First Pitch Q&A: Fox, Bankhead

First Pitch Q&A: Fox, Bankhead

CHAPEL HILL, N.C. --- Inside Carolina was able to catch up with North Carolina head coach Mike Fox and keynote speaker Scott Bankhead after the Diamond Heels' 2011 First Pitch Dinner on Saturday night.

Bankhead, an 11-year veteran of the Major Leagues, set many of the school's pitching records while at UNC (1982-84) and was a first round pick in the 1984 MLB Draft.

MIKE FOX

Can you give an introduction to what kind of pitcher Scott Bankhead was during his career at North Carolina?

"I don't think people realize until you start to listen to things like 20 consecutive wins in a row - that record might never be broken - and I think that Scott was one of the first great pitchers in the history of this program over a sustained period of time … The best story about it is how relatively unknown he was coming out of high school. I think that is the biggest story that he gave to the players tonight is that the rankings and all that don't really matter that much but that it is what you do after that when you have the opportunity. Obviously he made the most of his opportunity here and the rest is history."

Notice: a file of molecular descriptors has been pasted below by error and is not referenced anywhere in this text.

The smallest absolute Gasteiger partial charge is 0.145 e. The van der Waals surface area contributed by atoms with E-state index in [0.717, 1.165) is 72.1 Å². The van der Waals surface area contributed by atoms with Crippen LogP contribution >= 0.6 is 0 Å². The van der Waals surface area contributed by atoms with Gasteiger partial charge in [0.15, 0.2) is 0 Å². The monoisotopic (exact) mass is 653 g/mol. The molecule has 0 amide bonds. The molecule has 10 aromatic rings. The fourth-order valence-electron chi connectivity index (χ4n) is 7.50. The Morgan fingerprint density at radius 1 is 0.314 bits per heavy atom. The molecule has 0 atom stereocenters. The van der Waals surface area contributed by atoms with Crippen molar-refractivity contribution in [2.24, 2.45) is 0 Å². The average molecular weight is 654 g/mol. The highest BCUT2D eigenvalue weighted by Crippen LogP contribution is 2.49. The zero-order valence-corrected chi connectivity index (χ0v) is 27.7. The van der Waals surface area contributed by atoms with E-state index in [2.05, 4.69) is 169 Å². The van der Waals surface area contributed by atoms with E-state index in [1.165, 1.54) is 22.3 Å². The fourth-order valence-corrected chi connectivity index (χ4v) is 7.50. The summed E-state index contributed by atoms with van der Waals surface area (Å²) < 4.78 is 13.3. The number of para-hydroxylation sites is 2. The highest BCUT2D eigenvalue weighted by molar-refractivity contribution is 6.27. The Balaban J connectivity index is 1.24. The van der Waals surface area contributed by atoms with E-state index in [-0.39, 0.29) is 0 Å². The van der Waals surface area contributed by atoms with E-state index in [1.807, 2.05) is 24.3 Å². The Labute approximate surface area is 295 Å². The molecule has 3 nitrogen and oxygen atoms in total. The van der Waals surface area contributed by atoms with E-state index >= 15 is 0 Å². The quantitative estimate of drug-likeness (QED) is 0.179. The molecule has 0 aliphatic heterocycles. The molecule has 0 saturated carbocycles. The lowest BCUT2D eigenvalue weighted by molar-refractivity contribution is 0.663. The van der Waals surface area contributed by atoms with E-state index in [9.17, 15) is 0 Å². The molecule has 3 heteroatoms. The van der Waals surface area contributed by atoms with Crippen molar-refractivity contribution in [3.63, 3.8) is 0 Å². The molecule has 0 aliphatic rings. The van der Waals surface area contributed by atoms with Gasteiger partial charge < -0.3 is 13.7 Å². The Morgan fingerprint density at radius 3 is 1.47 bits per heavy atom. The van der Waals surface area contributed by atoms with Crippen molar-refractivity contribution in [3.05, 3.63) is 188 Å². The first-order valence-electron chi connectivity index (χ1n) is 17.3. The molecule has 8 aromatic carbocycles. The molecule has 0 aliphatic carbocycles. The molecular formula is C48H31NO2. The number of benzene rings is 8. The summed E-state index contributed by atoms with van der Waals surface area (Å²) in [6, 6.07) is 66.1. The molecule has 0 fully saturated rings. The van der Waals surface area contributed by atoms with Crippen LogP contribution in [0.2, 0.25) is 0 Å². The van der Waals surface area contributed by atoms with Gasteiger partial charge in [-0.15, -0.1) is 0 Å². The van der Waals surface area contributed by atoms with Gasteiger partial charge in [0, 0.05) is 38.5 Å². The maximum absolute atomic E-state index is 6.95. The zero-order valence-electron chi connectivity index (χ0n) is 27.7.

What went into the decision to invite Scott to be the keynote speaker for the third annual First Pitch Dinner?

"We are trying to keep this to be a UNC family event and we want Carolina people here and we want the best that North Carolina has to offer and want to start within our program. In hindsight Scott should have probably been the first [speaker] in actuality. North Carolina players who have gone on and been successful here and gone on to be successful in the major leagues or maybe not but gone on to be successful in life and continued to give back to Carolina and support the program - those are the people I think who can send the most powerful message when they come and speak to this kind of group."

SCOTT BANKHEAD

What was it like for you to come back to Chapel Hill and be the keynote speaker for the First Pitch event?

"Certainly it was an honor, number one, to be asked. Number two, it is always a thrill when I can have anything to do with this baseball program or this University as a whole. It did so much for me and provided me with so many opportunities. I follow these guys and it is my pleasure to be here and I was very, very impressed with the support that this baseball program has started to garner throughout this state - very impressed."

You have a unique perspective on the Tar Heel baseball program - from playing in it, to playing in the major leagues and now running the NC Baseball Academy in Greensboro to help guide young student-athletes on their future path in the sport…